The following blog entry is written by Annika Hoeltje, a senior consultant with Lamson Consulting.
I wake up early in the morning in my hotel room in Bangalore, woken by the sound of a concert from what seems to be at least a thousand cars beeping their horns. I wonder if India just won some world championship. In Germany that would be the only possible reason for such noise, I look outside the window and see cars, buses and motorcyclist fight each foot forward on their way to work.
“Why do they all beep their horn like crazy?” I ask my driver later when heading to my business meeting. “Oh”, he says “It’s just for communication. I’m behind you. I’m next to you. I’m passing you – Totally normal”
“Ah…” I said, “In the US they call this noise pollution and road rage.” My driver seems confused.
He changes the subject and on the ride in, he manages to show me pictures of all his family members. He proudly tells me that he is one of the few Indians who married for love (uncommon in his culture) – But only because he was the 9th child and by then his parents didn’t care so much anymore.
It’s hard to stay focused as the traffic seems to be an all-consuming aggressive bumper car race, where the culture seems to be that everyone tries to force their way through cars, people, and stray animals. Usually the bigger vehicle wins. Motorcyclists and some other suicidal people on bikes often manage to squeeze through the tied packed lanes though.
In the middle in the city we pass a few cows and my driver lets me know, that in India they have the most intelligent cows in the world. They always find their way back home, even through the traffic. He tries to slow down, so I can take a picture.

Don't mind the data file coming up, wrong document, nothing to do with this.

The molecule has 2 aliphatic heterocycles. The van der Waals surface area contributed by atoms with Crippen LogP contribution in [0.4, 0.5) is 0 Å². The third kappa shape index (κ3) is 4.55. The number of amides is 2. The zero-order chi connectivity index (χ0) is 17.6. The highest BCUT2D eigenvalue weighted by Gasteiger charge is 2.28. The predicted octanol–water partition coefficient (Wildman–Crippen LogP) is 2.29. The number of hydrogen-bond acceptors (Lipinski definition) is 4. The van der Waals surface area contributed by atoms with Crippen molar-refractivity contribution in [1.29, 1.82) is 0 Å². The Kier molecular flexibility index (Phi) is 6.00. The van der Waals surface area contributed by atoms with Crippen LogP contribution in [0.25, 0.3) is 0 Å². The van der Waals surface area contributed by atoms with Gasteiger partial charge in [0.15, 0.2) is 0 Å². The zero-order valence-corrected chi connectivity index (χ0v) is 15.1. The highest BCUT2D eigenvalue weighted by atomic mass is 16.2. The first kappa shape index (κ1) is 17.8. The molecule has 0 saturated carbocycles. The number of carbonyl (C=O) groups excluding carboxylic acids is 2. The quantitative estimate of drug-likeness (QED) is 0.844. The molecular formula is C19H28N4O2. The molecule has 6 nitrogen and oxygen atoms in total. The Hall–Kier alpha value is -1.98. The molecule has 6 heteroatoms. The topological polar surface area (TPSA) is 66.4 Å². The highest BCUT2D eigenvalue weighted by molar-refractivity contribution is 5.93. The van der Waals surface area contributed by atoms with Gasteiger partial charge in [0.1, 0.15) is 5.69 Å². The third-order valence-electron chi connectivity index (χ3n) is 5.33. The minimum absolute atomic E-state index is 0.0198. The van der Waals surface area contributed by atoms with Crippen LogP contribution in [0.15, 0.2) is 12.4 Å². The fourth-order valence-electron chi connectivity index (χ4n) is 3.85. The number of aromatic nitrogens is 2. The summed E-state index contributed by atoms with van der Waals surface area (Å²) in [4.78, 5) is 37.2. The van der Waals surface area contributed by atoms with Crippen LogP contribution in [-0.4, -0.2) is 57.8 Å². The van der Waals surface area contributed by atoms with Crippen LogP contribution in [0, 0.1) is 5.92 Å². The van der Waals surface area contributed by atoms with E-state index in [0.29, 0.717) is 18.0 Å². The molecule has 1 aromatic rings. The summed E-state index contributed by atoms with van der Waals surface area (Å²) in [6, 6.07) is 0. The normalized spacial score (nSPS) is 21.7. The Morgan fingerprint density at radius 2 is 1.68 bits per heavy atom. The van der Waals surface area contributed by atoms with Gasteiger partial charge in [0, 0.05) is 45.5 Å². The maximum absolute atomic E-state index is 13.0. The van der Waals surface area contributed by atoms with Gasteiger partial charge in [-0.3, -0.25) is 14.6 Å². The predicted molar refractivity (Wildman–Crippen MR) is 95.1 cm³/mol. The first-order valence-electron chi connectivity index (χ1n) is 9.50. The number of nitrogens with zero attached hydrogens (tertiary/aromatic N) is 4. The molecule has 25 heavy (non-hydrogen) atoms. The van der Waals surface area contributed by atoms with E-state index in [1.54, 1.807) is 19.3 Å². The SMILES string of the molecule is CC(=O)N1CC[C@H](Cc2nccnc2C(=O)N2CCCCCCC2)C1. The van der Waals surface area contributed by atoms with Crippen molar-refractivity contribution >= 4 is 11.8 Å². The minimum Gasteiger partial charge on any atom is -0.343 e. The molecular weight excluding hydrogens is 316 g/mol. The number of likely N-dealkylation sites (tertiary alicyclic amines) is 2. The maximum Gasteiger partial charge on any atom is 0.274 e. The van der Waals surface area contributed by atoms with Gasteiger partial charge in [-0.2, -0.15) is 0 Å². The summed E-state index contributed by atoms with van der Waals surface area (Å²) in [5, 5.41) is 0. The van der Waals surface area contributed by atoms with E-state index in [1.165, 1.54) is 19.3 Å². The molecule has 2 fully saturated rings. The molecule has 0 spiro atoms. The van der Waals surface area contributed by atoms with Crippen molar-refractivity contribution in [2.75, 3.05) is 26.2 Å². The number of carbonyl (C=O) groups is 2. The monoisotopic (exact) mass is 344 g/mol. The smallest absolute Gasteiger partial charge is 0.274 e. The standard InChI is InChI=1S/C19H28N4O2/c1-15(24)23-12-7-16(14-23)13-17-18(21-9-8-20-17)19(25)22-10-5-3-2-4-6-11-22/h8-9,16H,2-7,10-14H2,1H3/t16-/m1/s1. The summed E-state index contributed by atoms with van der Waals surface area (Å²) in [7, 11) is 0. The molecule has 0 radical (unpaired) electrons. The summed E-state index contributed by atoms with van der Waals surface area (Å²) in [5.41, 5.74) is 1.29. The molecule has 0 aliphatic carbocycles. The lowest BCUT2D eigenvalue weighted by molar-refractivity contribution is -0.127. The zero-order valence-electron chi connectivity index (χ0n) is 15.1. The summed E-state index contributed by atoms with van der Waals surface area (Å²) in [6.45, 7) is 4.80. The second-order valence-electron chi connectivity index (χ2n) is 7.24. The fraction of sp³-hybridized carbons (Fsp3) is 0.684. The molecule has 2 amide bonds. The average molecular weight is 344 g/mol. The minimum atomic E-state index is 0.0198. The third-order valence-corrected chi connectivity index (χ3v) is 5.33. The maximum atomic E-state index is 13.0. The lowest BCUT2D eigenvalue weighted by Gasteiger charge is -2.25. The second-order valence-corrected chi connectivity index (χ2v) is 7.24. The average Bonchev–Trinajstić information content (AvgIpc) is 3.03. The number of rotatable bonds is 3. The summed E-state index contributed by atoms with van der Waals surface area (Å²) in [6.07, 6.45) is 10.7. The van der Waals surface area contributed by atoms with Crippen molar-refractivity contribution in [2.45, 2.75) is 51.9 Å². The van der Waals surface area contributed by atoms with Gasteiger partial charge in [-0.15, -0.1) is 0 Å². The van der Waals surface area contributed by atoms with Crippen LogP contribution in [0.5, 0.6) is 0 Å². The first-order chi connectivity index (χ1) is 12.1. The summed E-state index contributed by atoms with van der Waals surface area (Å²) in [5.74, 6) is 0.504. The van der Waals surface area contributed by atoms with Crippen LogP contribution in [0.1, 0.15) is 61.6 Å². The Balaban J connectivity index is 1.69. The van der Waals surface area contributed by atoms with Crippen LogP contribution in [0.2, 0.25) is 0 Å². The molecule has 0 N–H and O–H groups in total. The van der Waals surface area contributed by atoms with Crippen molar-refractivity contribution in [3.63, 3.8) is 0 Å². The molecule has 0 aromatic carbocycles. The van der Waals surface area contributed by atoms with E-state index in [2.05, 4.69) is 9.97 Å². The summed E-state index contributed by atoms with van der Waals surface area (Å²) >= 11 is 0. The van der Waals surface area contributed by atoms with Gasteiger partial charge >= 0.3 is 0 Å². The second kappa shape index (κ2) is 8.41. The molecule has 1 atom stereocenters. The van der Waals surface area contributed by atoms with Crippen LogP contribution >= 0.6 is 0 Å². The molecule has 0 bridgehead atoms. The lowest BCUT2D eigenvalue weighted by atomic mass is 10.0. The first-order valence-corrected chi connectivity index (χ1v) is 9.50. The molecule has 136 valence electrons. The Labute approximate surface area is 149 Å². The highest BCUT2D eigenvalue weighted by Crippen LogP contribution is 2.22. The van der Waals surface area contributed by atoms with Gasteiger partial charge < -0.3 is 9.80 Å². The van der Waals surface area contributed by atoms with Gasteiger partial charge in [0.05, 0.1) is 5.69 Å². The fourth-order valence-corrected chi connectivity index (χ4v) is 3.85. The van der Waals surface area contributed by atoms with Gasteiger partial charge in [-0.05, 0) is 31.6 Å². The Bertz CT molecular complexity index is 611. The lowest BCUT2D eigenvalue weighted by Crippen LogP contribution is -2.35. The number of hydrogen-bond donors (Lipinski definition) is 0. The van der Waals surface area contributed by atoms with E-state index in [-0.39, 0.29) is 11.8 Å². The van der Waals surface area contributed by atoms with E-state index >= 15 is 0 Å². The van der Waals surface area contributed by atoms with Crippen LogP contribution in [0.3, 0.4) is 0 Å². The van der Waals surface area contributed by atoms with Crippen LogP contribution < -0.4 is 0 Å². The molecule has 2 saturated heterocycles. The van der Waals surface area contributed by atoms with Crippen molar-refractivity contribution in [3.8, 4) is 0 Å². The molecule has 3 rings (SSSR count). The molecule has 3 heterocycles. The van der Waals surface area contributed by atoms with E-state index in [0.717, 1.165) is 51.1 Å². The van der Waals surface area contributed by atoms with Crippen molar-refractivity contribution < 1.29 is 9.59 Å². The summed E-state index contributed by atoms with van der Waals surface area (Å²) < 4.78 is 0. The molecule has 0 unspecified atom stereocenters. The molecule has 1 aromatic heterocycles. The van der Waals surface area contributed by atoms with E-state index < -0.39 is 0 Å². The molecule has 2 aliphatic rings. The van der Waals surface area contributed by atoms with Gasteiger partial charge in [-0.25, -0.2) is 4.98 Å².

“All foreigners want to take pictures of the cows in the city”.
Politely I take my camera out to take a picture of this main attraction. The picture of two cows standing in front of a building that bears a DELUXE LODGING sign (fabulous culture clash).
One can see that Bangalore’s population exploded within the last 12 years. Bangalore is the nation’s leading IT exporter and the boom doesn’t seem to stop. But unlike cities, such as Shanghai, China, in Bangalore, India the infrastructure doesn’t seem to catch up. The city seems to burst at the seams with all the people and vehicles.
“Twelve years ago” my driver tells me “everything looked different here”.
Bangalore or “Bengaluru”, which used to be known as the Garden City is the second fastest growing major metropolis in India and is now known across cultures as the Silicon Valley of India.
When we arrive at my meeting after two hours on the road, I’m a bit shaky, but the beauty of the architecture, culture, and the warm, friendly smiles make me soon forget all about it.
Now, I also understand why it was so important to book a hotel close to the company or meeting place. I laugh sympathetically, when the managers tell me about a French guy who took a taxi from the hotel across the street, because he was too afraid to walk, but I do feel very empathetic when the Indian colleagues tell me about their four hour commute every day from home.
Ironically, by comparison, the culture of the company grounds seem to me like a quiet and peaceful oasis. Everything is green and lush and while you are sitting at lunch outside eating excellent Indian food (with your hands) you hear birds sing and the water from the artificial waterfall splashing. Natural light comes into the offices to brighten the cubicles from which the employees look onto a micro green jungle in the courtyard.
Since Bangalore enjoys a pretty warm climate all year around, we go, as most others do every day, for a walk after lunch around the green campus.
Who would have known, that a work environment in India can be so much more relaxing than the city itself…
Later that day I’m fighting with the traffic again and I think I’m going to miss my flight. Before coming to Bangalore, I didn’t understand why all the international flights only come into the country at night. Now I can imagine why…
But somehow it all works out, as if everyone has become accustomed to the situation, adapted to it even – and all with a friendly attitude. In developing my global mindset, I understand that maybe time isn’t something we have to worry about so much in North America or Europe? Perhaps we should look at traffic as an opportunity for cross cultural interaction with others, good people-watching, or simply a reminder to appreciate what we have when we get to where we’re going.